Genetic genealogy is quite confusing but I think it is worth it. I haven’t tried it yet, but I am looking into genetic genealogy testing at the moment, so I thought I would share my findings with you. Many companies are doing DNA testing, including The Genealogist, Ancestry and Find my past.
What is genetic genealogy testing and what can I find out from it?
Genetic genealogy is the use of DNA and your traditional family tree. We have 23 pairs of chromosomes, all of which can help us find more about our ancestors. 22 are autosomal chromosomes, and one is our sex chromosomes with XX being females and XY being male.
Genealogical DNA testing first became available in 2000 with the launch of Oxford Ancestors and Family tree DNA. There are now many different companies all involved in the tests. By the beginning of 2013, an estimated 2.5 million people around the world had paid for a consumer test.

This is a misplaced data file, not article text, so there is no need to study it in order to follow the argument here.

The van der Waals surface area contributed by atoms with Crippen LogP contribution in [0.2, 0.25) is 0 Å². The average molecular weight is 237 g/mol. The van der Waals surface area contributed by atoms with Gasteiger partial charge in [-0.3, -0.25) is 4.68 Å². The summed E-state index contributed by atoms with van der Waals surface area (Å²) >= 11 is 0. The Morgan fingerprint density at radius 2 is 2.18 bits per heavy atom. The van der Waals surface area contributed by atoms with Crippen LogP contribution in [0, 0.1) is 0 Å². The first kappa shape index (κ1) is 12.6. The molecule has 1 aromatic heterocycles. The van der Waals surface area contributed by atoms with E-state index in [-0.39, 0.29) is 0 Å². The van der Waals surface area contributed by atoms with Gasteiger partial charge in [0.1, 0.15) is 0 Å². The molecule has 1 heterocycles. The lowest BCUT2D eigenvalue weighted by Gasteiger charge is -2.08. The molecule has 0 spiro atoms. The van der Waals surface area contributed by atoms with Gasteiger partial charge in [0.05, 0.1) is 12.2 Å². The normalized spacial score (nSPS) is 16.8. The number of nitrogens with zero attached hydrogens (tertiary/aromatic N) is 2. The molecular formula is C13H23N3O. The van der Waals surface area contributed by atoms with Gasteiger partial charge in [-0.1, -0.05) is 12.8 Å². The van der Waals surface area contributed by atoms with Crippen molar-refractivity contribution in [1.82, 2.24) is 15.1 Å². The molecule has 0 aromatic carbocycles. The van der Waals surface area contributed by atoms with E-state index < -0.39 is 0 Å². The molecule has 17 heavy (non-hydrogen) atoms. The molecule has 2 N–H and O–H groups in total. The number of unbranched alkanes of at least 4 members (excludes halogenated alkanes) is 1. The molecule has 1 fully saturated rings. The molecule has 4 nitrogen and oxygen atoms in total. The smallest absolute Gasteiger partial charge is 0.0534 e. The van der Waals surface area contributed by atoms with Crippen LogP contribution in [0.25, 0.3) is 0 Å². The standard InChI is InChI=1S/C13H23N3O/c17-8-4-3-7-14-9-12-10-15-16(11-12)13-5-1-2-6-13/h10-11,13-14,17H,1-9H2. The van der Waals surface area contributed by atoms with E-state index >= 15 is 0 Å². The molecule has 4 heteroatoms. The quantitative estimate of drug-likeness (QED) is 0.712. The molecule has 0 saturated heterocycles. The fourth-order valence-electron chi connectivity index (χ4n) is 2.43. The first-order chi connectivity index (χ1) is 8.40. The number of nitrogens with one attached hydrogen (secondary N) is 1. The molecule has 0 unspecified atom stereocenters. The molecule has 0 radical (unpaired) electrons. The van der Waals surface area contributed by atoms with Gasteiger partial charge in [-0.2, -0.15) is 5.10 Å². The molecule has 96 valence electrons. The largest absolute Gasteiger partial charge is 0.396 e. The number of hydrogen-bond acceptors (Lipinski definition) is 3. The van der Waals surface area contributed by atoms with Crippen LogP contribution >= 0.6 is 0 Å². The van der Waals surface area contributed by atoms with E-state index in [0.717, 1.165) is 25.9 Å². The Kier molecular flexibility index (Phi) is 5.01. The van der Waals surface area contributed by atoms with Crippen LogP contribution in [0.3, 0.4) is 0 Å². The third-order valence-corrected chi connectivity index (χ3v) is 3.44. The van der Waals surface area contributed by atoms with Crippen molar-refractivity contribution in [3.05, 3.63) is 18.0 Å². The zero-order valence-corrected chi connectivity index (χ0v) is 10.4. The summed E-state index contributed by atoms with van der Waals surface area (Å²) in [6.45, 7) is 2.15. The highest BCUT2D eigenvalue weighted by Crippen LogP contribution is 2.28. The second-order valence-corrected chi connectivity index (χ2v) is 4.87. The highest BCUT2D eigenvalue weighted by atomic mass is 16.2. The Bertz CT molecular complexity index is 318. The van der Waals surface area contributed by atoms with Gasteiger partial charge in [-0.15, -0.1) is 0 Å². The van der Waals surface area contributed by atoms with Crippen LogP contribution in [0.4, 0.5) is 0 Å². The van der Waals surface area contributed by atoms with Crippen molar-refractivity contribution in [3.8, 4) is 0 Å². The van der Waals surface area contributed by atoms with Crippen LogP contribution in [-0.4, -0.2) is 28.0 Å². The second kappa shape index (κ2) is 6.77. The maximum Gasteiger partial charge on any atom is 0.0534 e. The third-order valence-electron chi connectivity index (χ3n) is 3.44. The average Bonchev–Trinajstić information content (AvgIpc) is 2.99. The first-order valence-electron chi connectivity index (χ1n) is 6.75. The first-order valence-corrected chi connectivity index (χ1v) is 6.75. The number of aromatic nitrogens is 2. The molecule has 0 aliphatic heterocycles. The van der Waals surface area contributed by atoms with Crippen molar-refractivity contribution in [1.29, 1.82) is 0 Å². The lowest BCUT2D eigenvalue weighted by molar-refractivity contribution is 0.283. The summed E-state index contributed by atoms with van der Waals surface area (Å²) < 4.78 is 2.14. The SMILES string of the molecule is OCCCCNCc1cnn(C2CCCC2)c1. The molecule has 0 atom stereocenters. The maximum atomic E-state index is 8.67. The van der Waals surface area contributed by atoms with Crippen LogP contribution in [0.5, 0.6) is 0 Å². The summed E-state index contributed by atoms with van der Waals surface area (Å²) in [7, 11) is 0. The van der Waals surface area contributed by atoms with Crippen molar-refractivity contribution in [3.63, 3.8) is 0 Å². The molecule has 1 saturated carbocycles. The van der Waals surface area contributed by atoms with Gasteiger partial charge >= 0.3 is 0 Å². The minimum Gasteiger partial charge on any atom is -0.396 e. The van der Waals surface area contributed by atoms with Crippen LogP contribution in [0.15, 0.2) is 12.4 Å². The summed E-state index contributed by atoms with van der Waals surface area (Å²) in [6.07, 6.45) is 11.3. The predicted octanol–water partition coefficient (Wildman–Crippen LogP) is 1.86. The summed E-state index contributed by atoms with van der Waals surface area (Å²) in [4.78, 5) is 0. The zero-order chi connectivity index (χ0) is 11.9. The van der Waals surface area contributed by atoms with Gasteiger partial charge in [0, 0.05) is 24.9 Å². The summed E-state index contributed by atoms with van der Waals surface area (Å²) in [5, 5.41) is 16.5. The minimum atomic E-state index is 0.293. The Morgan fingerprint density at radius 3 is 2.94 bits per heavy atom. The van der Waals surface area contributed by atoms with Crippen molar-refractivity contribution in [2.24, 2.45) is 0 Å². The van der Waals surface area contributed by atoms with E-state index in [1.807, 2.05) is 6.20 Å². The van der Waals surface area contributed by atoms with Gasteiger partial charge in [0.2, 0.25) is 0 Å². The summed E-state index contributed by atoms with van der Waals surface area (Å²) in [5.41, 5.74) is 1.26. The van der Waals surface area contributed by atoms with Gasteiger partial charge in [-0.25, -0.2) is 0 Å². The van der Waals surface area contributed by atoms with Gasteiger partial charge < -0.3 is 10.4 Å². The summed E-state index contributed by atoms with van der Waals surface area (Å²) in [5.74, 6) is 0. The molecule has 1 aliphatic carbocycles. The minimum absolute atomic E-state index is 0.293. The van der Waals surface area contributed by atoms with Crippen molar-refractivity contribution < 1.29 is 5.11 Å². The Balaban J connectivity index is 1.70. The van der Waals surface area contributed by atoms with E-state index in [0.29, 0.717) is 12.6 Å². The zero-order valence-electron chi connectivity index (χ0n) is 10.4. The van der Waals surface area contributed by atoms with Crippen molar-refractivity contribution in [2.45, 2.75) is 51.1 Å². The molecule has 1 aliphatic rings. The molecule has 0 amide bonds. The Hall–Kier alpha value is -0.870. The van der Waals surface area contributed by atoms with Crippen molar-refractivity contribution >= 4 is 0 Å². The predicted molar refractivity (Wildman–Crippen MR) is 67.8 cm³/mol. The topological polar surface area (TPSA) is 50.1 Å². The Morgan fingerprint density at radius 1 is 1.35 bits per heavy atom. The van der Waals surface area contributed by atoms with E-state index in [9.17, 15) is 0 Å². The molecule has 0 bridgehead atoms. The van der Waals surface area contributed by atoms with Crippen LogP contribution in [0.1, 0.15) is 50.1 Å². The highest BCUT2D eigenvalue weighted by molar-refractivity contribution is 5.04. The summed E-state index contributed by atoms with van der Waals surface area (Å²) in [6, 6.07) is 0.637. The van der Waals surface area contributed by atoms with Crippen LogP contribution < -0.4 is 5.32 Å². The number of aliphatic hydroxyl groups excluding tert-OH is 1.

What are the Y chromosomes?
The Y chromosomes contain the male information, and if you are a male, you will have all the data from your father, his father and much further passed to you. However, a woman does not have this information. There are ways to get this though. If you have a brother it is quite simple, get him to do the test. If not, to get the male information you will need a male relative such as your father or paternal uncle or paternal nephews. Because the Y chromosomes are passed from father to son the same as surnames, it is a useful test to see if similar surnames are related.
What are the mitochondrial DNA?
The mitochondrial DNA is the genetic information that is passed from a mother to her children, which allows you to trace a direct maternal line. Although it is passed to both sons and daughters, only daughters pass it on to future generations. The mitochondrial DNA is from mitochondria cell structures. The information preserved about female ancestors may have been lost due to the fact mothers surnames are generally not passed down.
What are the Autosomal DNA?